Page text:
Oh yeah, and why the hell do we need child soldiers anyways? Because humanity was nearly wiped out a few decades ago by a race of aliens called the Formics. These bug-like creatures almost destroyed Earth, and humanity has decided to take the fight to them. But before mankind can counterattack they need to make sure the best and brightest commanders are at the helm.
So Ender is taken into space and placed in Battle School to learn tactics, military philosophy, physics, mathematics, and all sorts of really fun stuff. On top of that, there’s the battle room. This is where different teams compete in a zero-g environment. They wear special suits that will freeze up when hit by modified guns. This teaches hands-on tactics and lets the students compete against each other without bloodshed.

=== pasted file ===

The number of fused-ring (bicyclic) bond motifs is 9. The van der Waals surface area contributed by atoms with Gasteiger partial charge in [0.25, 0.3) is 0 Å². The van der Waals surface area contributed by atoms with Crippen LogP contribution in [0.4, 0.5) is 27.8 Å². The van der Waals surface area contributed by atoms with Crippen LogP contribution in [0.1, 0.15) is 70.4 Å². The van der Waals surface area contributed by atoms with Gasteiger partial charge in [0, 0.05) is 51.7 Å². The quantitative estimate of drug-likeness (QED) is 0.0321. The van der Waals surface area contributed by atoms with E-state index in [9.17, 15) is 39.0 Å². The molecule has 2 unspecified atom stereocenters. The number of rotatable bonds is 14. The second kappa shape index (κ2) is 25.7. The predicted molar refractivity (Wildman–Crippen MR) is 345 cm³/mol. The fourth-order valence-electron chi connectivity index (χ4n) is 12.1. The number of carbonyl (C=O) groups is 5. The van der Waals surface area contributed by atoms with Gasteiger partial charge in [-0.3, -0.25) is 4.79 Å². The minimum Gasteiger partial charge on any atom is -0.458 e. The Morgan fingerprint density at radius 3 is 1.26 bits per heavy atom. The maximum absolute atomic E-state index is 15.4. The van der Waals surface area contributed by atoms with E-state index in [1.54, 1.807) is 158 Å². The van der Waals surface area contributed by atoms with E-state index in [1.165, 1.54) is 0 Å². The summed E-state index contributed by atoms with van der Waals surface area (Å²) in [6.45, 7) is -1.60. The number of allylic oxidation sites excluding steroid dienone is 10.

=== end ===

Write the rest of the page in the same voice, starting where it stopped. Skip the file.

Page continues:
Ender quickly proves himself to truly be better than everyone else, so he is sent to Command School to try his hand at tactical simulations of man vs. formic. Here he conducts large-scale battles, getting ever closer to the simulated Formic home planet. Probably.
I was happy that the Mind Game made it into the film, as it was a big part of the book. This is a computer ‘game’ that responds to the subconscious thoughts and fears of the player and also tests their ability to handle frustration in unwinnable situations. It was cool seeing it on the big screen and it did its part to flesh out Ender’s thoughts and fears a little bit.